28 Nov 2011
Belfast-based camera maker's £18M growth strategy includes acquisitions and targeting new market sectors.
Andor Technology, the manufacturer of high-end cameras, is setting a course for rapid expansion over the next five years, thanks to £18 million of new investment.
The Northern Ireland company has just posted record figures for annual sales and profit, and the investment is intended to double its turnover in just five years as Andor increasingly targets the mid-price camera market.
For the year ended September 30, the Queen’s University, Belfast, spin-out reported a pre-tax profit of £9.7 million on sales of £57.4 million – both figures up by more than 30% on the previous year.
The increase in business extends a remarkable period of expansion over the past 14 years – the company was founded in 1989 – in which, says chairman Colin Walsh, Andor has delivered compound annual sales growth of 30%. The latest stage of that success story has been driven in large part by government spending on science through stimulus programs:
“In our US and European markets, economic stimulus expenditure into research and development has driven investment in new scientific instruments that enables researchers to see things in finer detail than ever before,” wrote Walsh in his statement accompanying the results. “This in turn drives development within our OEM customer base, where our cameras are deployed in new applications for life sciences and elsewhere.”
Contrasting that success with the difficulties faced by the wider UK economy, Walsh added: “Few other businesses can claim to have grown revenue and profit so convincingly in what remains an uncertain economic environment.”
The chairman also reported that the Andor board remained confident about the company’s prospects in 2012, despite the macroeconomic worries driven by the eurozone debt crisis. That confidence will be partly borne from a 26% increase of order intake seen in fiscal year 2011.
Video: image sequences captured by Dr. Satoshi Nishimura from the Department of Cardiovascular Medicine at the University of Tokyo, using an Andor iXon3 EMCCD camera and a Confocal Spinning Disk Unit:
CEO Conor Walsh highlighted that the growth was seen right across the business and all geographies, with systems sales rising fastest and more than doubling year-on-year. He said that the company would shortly complete a £1.5 million investment designed to increase capacity and provide space for close to 70 additional researchers and engineers. Andor has also upgraded its clean room facility, so that the entire space is now at Class 1K levels.
“At the current rate of increase of headcount we will need further investment in facilities in the coming years and we are already at an advanced stage of planning for the next phase of expansion,” said the CEO.
That plan now looks to be in place, with Invest Northern Ireland offering the company a £1.5 million grant and potential further support, as part of a wider £18 million investment by Andor.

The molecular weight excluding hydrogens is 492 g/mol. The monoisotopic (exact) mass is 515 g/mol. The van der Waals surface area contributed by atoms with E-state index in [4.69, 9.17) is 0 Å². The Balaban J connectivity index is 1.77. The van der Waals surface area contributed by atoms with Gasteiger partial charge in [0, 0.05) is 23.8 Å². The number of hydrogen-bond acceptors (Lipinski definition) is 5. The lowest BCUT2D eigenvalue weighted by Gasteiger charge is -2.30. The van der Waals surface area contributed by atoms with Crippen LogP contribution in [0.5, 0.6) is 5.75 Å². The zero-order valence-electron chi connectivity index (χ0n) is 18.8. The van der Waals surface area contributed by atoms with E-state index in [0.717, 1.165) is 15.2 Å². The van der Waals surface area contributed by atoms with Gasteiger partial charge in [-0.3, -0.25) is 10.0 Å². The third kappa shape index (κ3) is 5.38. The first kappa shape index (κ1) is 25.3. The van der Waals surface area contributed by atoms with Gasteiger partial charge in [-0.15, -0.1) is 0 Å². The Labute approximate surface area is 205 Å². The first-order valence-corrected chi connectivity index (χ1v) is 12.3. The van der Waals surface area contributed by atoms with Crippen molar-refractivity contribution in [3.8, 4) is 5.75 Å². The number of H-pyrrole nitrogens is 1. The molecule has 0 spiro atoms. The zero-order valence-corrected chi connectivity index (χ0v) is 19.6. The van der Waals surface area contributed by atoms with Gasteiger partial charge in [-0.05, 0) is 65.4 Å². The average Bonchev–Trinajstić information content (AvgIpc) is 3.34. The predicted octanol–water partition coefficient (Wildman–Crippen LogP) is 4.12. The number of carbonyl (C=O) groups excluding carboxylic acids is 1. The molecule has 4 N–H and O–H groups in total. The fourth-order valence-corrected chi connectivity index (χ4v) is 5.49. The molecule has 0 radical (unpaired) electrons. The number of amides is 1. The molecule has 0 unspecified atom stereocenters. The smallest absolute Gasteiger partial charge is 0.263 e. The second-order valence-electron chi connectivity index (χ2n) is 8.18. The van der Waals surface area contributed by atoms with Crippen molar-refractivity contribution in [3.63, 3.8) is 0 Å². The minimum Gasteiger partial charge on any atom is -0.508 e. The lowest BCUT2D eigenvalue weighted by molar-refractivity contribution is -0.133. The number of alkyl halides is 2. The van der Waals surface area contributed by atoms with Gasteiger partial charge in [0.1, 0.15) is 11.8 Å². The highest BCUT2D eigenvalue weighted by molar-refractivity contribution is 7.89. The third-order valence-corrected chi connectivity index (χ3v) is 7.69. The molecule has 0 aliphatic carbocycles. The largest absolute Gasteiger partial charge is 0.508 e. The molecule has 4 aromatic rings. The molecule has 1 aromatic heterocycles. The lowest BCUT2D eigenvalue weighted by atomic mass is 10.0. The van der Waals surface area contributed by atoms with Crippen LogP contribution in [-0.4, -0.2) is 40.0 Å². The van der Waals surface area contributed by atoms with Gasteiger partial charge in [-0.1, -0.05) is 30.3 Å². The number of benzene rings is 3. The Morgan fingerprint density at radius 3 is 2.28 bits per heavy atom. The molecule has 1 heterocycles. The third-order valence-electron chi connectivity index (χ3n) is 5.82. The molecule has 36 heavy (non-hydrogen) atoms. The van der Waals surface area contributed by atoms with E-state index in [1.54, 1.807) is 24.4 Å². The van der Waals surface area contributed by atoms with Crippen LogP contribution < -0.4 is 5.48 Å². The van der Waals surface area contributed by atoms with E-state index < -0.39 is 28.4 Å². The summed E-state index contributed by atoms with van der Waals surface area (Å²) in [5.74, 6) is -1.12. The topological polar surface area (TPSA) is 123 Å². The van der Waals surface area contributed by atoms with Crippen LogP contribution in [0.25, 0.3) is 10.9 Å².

Northern Ireland’s Enterprise Minister Arlene Foster said that the investment would mark the company’s strategic transition from a company focused on high-end cameras for niche and specialist applications to one with broader scope and looking to capture a share of the much larger mid-price market.
The investment is expected to comprise both an upgrade of Andor’s existing facilities and the acquisition of other buildings in the Springvale Business Park where the firm’s headquarters are located. But that isn’t all, as Conor Walsh explained:
“Our ambitious strategy for growth over the next five years now includes acquisitions and targeting new market sectors. This investment is the next step in the process and Invest NI’s support will be invaluable in helping us to ramp up production levels and quickly take advantage of market opportunities.”
The CEO added that a series of new products scheduled for release in early 2012 would underpin performance for the forthcoming financial year, while stressing that the company would be able to cope with any fluctuations in market conditions:
"We have never allowed ourselves to take the short-term view, and our continued investment in people, facilities and products is a testament to our long-term confidence," he concluded. "We understand that science is at the heart of our success and innovation is what delivers our performance."
Aside from its own expansion plan, the company will also establish the Andor Learning and Development Academy with support from Northern Ireland’s Department for Employment and Learning, which will provide money to help Andor develop training courses and materials.
• Andor’s stock price fell by around 5% on the London Stock Exchange following the latest results announcement, but it remains solidly up on the year at around 550p, compared with 400p a year ago.